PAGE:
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Pediatric Dental Clinic Faces Medical Malpractice Lawsuit In Wake Of Toddler’s Death
Jan09

Pediatric Dental Clinic Faces Medical Malpractice Lawsuit In Wake Of Toddler’s Death

A civil lawsuit that tallies nearly 80 pages alleges that Kool Smiles, a network of general dentist clinics specializing in pediatric dentistry, is guilty of medical malpractice. Last year, two-year-old Zion Gastelum died after a visit to Kool Smiles and his family is now prepared to go to court over the case. Staff members at Kool Smiles evaluated Zion two times prior to telling his parents that he needed baby root canals and crowns on his baby teeth. According to the lawsuit, Kool Smiles determined that Zion needed this procedure and administered this procedure after receiving informed consent from the parents. “It was overseen by an employee who was not qualified to provide the necessary advice for the procedure. The document was not witnessed nor did any dentist sign off on the document on October 20, 2017,” the lawsuit reads. New details in the lawsuit allege further instances of medical malpractice, a legal field that makes up 15% of all personal injury cases in the United States. According to these details, a staff member of the dental clinic silenced the alarm on the pulse oximeter to which Zion was hooked up. The oximeter monitors a patient’s pulse and oxygen saturation. The Gastelum family also claims that Zion was left alone in the recovery room within as little as two minutes after the conclusion of the procedure. The dentists allegedly left Zion without a properly working oxygen tank and began procedures on other pediatric patients. The lawsuit names anesthesiologist Aaron Roberts as a defendant. According to the lawsuit, Roberts did not properly monitor his young patient to ensure he recovered from the effects of anesthesia. Although the procedure lasted for just 35 minutes, Zion was unresponsive during recovery before he was flown to the Phoenix Children’s Hospital. Doctors there pronounced him dead four days later. The Gastelum family pins the majority of the blame on the business model of Kool Smiles. According to the lawsuit, Kool Smiles attempts to maximize productivity by scheduling pediatric patients back-to-back, not allowing time for proper monitoring of the children after...

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These Travel Mistakes Could Be Ruining Your Vacation, Experts Say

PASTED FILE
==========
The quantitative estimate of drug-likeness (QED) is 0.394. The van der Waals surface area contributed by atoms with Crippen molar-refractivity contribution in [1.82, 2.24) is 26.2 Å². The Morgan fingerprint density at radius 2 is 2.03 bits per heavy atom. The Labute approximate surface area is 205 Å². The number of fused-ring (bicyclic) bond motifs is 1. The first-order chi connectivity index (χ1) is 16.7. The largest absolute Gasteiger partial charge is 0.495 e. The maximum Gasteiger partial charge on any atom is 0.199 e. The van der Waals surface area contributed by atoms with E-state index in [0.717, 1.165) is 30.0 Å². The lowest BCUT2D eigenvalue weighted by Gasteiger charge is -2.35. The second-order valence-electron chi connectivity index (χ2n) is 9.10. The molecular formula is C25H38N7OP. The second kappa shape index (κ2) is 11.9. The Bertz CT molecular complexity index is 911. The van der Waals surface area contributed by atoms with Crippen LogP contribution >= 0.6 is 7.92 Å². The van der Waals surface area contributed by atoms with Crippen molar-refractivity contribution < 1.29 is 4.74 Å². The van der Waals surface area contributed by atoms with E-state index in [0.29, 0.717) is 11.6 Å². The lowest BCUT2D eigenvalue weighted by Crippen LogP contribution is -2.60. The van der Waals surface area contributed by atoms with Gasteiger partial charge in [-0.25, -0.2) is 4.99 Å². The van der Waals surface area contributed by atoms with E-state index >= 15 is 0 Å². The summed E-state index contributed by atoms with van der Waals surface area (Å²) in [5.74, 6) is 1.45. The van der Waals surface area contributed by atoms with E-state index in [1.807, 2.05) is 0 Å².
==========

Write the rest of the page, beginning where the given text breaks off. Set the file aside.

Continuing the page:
Jan08

These Travel Mistakes Could Be Ruining Your Vacation, Experts Say

Americans are getting a little better about using their vacation days. But certain mistakes can quickly turn your paid time off into big time problem. “Everyone tells you that traveling will make you more confident, that you’ll find yourself, that you’ll be creatively inspired,” said Breffni Horgan, the head of product and design at hostel-booking company Hostelworld. “That’s all true.” Still, there are a lot of things that can go wrong on your trip if you don’t put your safety first. That’s why travel experts like Dr. Talya Miron-Shatz from Cambridge University and author Patricia Hajifotiou compiled some of the worst travel mistakes you can make in 2019. The first mistake you can make? Giving into FOBO (the fear of missing out). Don’t feel pressured to visit tourist spots “A big and common mistake is to bite off more than you can chew because you ‘should,'” said Miron-Shatz. “We tell ourselves that we absolutely must cover every site and attraction, but, just like in other aspects of life, we benefit from some mental decluttering and letting go of ‘shoulds’.” The fear of missing out can creep up while you travel. You feel the need to visit every tourist spot you can, not because you want to but because you feel like you should. Giving into travel FOBO can turn your vacation into a checklist. And that isn’t fun for anyone involved. “Once we’re in the moment, enjoying the waterfall and not stressing over the four other sites we need to check off the list before lunch, the trip becomes so much better,” said Miron-Shatz. This goes for choosing trip destinations, too. New York City and Los Angeles might be Instagram-worthy vacation spots, but they’re also two of the top five worst cities for parking. Think about vacation spots you want to visit. Avoid the spots that’ll make you stressed out. Don’t be too strict with your plans You might like structure when it comes to traveling. It makes you feel less anxious and more in control. But you might keep yourself from having a great time when you rely too much on your itinerary. “Most people, when they travel, have an unrealistic expectation that everything will go magically right on their trip,” said Hajifotiou, author of Travel Like You Mean It! “It will not, and when that happens, you need to keep two things in mind. I call it the two Ps: Patience and Perspective.” Travel plans, like your everyday plans, don’t always work out. That’s why you need to have a plan B. Don’t let your vacation fall through just because some activities have been canceled or delayed....